So instead of a early morning tench fishers dawn, I had to settle for a tench fishers sunset instead, but I had to find them first.
I had been out on the boat during the week to scout out some likely looking areas but this is a water like none I have ever seen or fished. It is a hybrid of different water body types, in some places its like a broads river, in another section its a farm pond and then you have a mere. To me it id idyllic, one of a kind and a special sort of something that I have lusted after for a good few years, and now I can fish it.
So I was on the bank this time and selected a swim on the broads river and I begun raking spots on the far bank. the cast able weed rake is an invaluable tool for a tench angler, I not a fan of raking out tonnes of weed for two reason 1) it bloody hard word 2) it really not necessary in my humble option.
With the spot raked and the distance marked, the far bank rod was clipped up to the required distance using a piece of electrical tape on the spool. Pinpoint casting was important otherwise I'd end up in the overhanging trees.
The magic of the place is the wildlife, its not uncommon to see a number of birds of prey plus warblers, cockoo's and even the change of a bitten.
On the drive in I had seen a hoby and a tawny owl and that was before I even got to the lake.
The far bank rod was to be another bolt ring, but the inline maggot feeder had been changed to a inline method feeder couple with a short hook link baited with three fake maggots on the hair. With the presents of a very active population of silvers, I wanted scent to go in with small morsels of bait rather than a particle bed. The plan was top up the scent with a recast every 45-60 minutes. The feeder dropped on the money and was set onto the alarm.
The third rod out was a simple float rod rigged so I could fish on the bottom using anything that wouldn't attract too much attention from the silvers.
The day was warm and sunny, even with the blustery wind blowing down the lake and control of the float was difficult, but not impossible. What was impossible was to stop the attention of the hordes of rudd and roach which intercepted the bait big or small before it had change to hit the bottom and before long ten or more had been landed and returned.
With the attention firmly on the float, I missed the first couple of bleeps on the margin rod, this soon change when the bleeps got quicker and the baitrunner spun. Something had self hooked its self and was running along the bank. I clamped down on the spool and the rod took a healthy curve, could it be a good tench or even be a carp. I started to get control of the fish and clawed back line against this weight. The water clarity wasn't good so I didn't get to see the fish until it was underneath the rod tip. The long cream under belly soon gave the mystery fish's identity away and it seem that a pike had take a liking to the fish meal boilie tipped off with fake corn.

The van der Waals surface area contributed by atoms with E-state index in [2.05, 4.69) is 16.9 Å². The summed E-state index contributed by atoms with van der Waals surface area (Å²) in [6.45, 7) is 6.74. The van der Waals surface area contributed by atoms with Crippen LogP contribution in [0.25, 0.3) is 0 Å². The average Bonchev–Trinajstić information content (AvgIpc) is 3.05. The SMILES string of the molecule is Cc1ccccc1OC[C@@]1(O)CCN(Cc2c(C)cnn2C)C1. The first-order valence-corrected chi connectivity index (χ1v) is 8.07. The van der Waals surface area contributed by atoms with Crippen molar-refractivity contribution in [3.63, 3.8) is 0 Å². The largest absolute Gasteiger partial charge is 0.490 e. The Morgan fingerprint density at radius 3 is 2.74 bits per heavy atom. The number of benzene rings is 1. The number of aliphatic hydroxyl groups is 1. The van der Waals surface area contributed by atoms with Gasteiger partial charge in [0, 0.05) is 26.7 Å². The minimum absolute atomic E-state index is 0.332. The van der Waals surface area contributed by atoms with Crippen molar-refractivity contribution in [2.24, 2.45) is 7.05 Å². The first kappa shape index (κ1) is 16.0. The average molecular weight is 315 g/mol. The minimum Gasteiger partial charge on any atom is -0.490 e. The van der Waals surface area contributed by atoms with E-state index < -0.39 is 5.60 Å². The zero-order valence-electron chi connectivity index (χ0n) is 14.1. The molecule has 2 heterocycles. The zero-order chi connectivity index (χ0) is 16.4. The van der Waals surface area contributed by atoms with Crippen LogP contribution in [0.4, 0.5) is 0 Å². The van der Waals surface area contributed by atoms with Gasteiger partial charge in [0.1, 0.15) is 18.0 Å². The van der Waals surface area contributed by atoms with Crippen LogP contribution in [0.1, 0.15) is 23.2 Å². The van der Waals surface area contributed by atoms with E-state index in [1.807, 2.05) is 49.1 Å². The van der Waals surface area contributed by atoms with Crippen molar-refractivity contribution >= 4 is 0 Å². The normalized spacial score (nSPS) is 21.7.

I tried to bully the pike into the net as I didn't want to exhaust it. It was neatly hooked in the scissors so a bite off was unlikely, but as the pike came toward the sunken net, it surge and the hook pulled free.
With the boilie and fake corn still attached and with not much damage, it was swung back out.
The feeder rod had been cast every 45 minutes and hadn't been touched, so the mix had bit of molasses mixed in to give it something else before it went out again.
It was time for tea, and not a cuppa, but the evening meal. A nice tin of curry with some pre prepared rice was on the menu and this was to be washed down with a mug of tea.
The sun was pleasantly warm this evening and it was a pleasure to be there enjoying the sights and sounds of the lake. The hoby had returned, but a barn owl was also out hunting out over the farmland. I watched the barn owl as it swoop down from it hover, but my attention was drawn away by the sound of an alarm screaming. The feeder rod was away and again the spool was spinning. I clamped down on the spool and connected with another running fish, but this felt different and I hoped it was as it felt. The fish stayed deep on the bottom and I couldn't make it out in the brown tinged water what it was. Even the surface swirl didn't give its identity away until the paddle tail broke the surface. It was a tench and a nice one too. I played it carefully not wanting to loose it on my first outing and I had the net submerged and waiting for the tench to come to it. I had the tench near to the net only for it to use its large tail and it was away again. I extended the net so I could reach further out, so when or if I got it close there would be no mistake.
The next few minutes I just stood looking at the lump in the net. It was hooked neatly in the edge of the mouth and didn't take much to unhook. Next was the weight.
With shaking hands, I weighted it and settled on 8lb 6oz of female tench. Final job was the photo's which I was very grateful of a helping hand.
The next three hours were uneventful and nothing else graced the net anywhere near the scale of the tinca and with the sun setting it was time to leave.